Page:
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ERIC Number: EJ902345
Record Type: Journal
Publication Date: 2010-Oct
Pages: 10
Abstractor: As Provided
Reference Count: 0
ISSN: ISSN-0145-2134
Predicting Long-Term Outcomes for Women Physically Abused in Childhood: Contribution of Abuse Severity versus Family Environment
Griffin, Margaret L.; Amodeo, Maryann
Child Abuse & Neglect: The International Journal, v34 n10 p724-733 Oct 2010
Objective: Child physical abuse (CPA) has been associated with adverse adult psychosocial outcomes, although some reports describe minimal long-term effects. The search for the explanation for heterogeneous outcomes in women with CPA has led to an examination of a range of CPA-related factors, from the severity of CPA incidents to the childhood family environment. This study compares several models for predicting adult outcomes: a multidimensional CPA severity scale, the presence or absence of CPA, family environment, and childhood stresses. Methods: The effect of CPA on adult outcomes was examined among 290 community-dwelling women raised in 2-parent families. Standardized measures and a focused interview were used to collect data, with siblings as collateral informants. Results: Comparison of a multidimensional CPA severity scale to a dichotomous measure of the presence or absence of CPA showed that the severity scale did not have greater predictive value for adult outcomes than the dichotomous measure. Childhood family environment scales considerably attenuated the predictive value of the dichotomous measure of CPA, exerting a greater mediating effect on outcomes than did childhood stresses. Conclusions: The specific characteristics of a CPA experience may be less important than the occurrence of CPA and the woman's childhood family environment for predicting long-term psychosocial outcomes. Practice implications: The presence of child physical abuse is substantial and continues to increase, but the clinical significance of abuse on adult outcomes is unclear. The findings of the current study lend credence to the idea that family stresses and resources other than CPA may be crucial in understanding long-term effects in women. Hence treatment and support for victims of CPA might benefit from clinicians' exploration of the family environment. (Contains 2 tables and 1 figure.)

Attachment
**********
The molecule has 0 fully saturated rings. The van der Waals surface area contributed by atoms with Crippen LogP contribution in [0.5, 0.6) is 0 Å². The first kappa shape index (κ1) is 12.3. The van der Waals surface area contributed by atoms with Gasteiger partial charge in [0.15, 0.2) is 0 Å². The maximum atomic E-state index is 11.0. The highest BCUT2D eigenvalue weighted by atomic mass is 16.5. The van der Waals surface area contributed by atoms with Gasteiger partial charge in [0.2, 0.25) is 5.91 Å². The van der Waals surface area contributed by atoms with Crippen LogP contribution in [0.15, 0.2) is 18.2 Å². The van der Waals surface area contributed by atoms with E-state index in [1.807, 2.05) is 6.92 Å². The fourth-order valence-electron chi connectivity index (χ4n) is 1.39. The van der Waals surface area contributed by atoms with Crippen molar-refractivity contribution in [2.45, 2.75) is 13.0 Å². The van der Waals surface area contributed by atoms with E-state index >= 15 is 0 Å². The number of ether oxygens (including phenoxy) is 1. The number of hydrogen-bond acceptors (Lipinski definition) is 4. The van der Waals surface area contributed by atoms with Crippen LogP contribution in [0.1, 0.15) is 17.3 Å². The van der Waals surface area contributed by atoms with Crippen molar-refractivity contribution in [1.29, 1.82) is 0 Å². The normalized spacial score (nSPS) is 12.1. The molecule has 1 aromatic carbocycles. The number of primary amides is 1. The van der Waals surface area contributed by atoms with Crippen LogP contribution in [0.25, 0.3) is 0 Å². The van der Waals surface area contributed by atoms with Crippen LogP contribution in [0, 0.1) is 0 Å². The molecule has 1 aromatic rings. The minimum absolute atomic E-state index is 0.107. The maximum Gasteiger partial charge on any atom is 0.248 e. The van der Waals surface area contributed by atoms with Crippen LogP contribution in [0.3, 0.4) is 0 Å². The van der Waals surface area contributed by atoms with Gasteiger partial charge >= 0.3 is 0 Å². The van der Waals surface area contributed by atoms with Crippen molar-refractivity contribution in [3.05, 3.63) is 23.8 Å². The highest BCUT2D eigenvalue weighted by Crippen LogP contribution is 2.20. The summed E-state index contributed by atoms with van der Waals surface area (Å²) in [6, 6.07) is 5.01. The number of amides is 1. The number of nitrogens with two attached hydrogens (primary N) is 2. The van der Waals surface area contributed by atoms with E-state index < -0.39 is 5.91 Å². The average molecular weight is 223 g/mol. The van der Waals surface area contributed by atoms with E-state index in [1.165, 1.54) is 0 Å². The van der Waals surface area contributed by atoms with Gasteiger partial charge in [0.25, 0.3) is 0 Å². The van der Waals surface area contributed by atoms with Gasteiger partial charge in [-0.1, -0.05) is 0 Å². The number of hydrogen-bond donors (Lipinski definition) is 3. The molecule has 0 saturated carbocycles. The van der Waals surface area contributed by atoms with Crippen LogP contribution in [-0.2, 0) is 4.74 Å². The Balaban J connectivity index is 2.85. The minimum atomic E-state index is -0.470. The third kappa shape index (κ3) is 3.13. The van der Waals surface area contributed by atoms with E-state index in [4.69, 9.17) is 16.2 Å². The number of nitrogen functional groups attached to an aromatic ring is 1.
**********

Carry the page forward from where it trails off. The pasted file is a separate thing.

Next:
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Publication Type: Journal Articles; Reports - Evaluative
Education Level: N/A
Audience: N/A
Language: English
Sponsor: N/A
Authoring Institution: N/A